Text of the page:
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GOODBYE: Osotimehin didn’t want women to die — but now he himself has
Either in death or in life, one great disservice that anyone could do to Babatunde Osotimehin, the revered late professor of medicine, is to reduce his life to a sentence or even a few.
Such was Osotimehin’s greatness — and if anyone doubted it, until he breathed his last, he was Executive Director of the United Nations Population Fund (UNFPA). Whenever it is time to fill the topmost positions at the biggest intergovernmental organisations, the world’s super powers rarely look the way of Africans, much less Nigerians. Not only did Osotimehin get his chance, he performed creditably enough to earn a second term.
One statement that designed his latter life: “In the 21st century, no mother should die bringing new life into the world.” This was part of his ‘Letter to the Editor’ to New York Times in September 2013. And this, for sure, was the lead goal that Osotimehin chased for his last six years.
Ogun-born, Ibadan boy
Born on February 6, 1949, in Ogun State, Osotimehin had his medical studies at the University of Ibadan, and later received a doctorate in medicine from the University of Birmingham, United Kingdom, in 1979. In 2008, he was appointed by late President Umaru Yar’Adua as Minister of Health, after he had been Director-General of the Nigerian National Agency for the Control of AIDS and also Chairman of the National Action Committee on AIDS (NACA).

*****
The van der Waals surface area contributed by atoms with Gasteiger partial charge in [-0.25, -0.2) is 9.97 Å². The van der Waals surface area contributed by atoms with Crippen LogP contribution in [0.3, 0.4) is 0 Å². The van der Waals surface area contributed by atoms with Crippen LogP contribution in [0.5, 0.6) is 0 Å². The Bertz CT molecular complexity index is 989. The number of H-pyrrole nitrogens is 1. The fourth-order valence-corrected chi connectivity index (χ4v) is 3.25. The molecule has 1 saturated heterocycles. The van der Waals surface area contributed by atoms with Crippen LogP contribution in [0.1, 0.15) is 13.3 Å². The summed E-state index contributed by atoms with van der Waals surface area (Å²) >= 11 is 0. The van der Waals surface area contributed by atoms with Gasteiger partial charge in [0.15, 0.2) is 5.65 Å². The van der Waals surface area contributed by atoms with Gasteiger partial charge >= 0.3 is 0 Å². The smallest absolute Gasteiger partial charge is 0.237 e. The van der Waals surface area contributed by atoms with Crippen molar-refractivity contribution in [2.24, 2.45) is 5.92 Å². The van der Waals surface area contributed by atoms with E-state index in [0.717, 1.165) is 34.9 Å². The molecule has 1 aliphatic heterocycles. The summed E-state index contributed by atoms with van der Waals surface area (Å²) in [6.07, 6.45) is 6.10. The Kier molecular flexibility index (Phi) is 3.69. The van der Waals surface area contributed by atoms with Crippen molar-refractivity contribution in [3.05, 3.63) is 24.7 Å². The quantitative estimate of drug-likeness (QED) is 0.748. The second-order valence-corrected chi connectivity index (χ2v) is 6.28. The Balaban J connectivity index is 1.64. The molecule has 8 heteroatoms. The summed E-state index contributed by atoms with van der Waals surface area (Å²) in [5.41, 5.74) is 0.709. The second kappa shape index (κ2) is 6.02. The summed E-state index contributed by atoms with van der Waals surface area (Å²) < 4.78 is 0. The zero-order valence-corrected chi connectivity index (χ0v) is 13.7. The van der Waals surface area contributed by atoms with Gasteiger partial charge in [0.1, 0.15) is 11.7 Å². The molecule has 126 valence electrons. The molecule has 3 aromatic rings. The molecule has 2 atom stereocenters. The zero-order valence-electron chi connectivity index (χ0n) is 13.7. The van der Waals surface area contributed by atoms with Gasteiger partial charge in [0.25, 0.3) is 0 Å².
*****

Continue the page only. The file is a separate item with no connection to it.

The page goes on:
As a door closed, another opened
In March 2010, one month after the senate invested him with the powers of Acting President, Goodluck Jonathan sought to consolidate his grip on power. He reshuffled the cabinet he inherited, bringing in his own men in place of a few loyalists of his ailing boss, Umaru Yar’Adua, who had been out of the country for three months without official notice. Osotimehin was one of the casualties.
But no sooner had his removal been confirmed than his impending appointment as UNFPA Executive Director became known. By November, it was confirmed, Ban Ki-moon, UN Secretary-General, announcing that Osotimehin would succeed Thoraya Ahmed Obaid, the first Saudi Arabian woman to study in the US on scholarship, whose tenure was to end December 31, 2010.
The appointment was in recognition of his “crucial role in the advocacy efforts around the United Nations Secretary General’s Global Strategy for Women’s and Children’s Health, the African Union Summit and other regional and global efforts targeting improved maternal, newborn and child health”.
In welcoming the appointment, Timothy Wirth, UN Foundation President, said it was an opportunity for the UN to recommit itself to addressing the needs of women and children, globally.
“Osotimehin will join the UNFPA at a critical time for women and girls across the globe, who largely lack access to services that can help them determine the number, spacing, and timing of their children,” he said.
Ki-moon himself had then launched the Global Strategy for Women’s and Children’s Health — a plan of action which tied the health of the world’s women and girls to the achievement of major reductions in infant and maternal mortality, HIV infections and global poverty.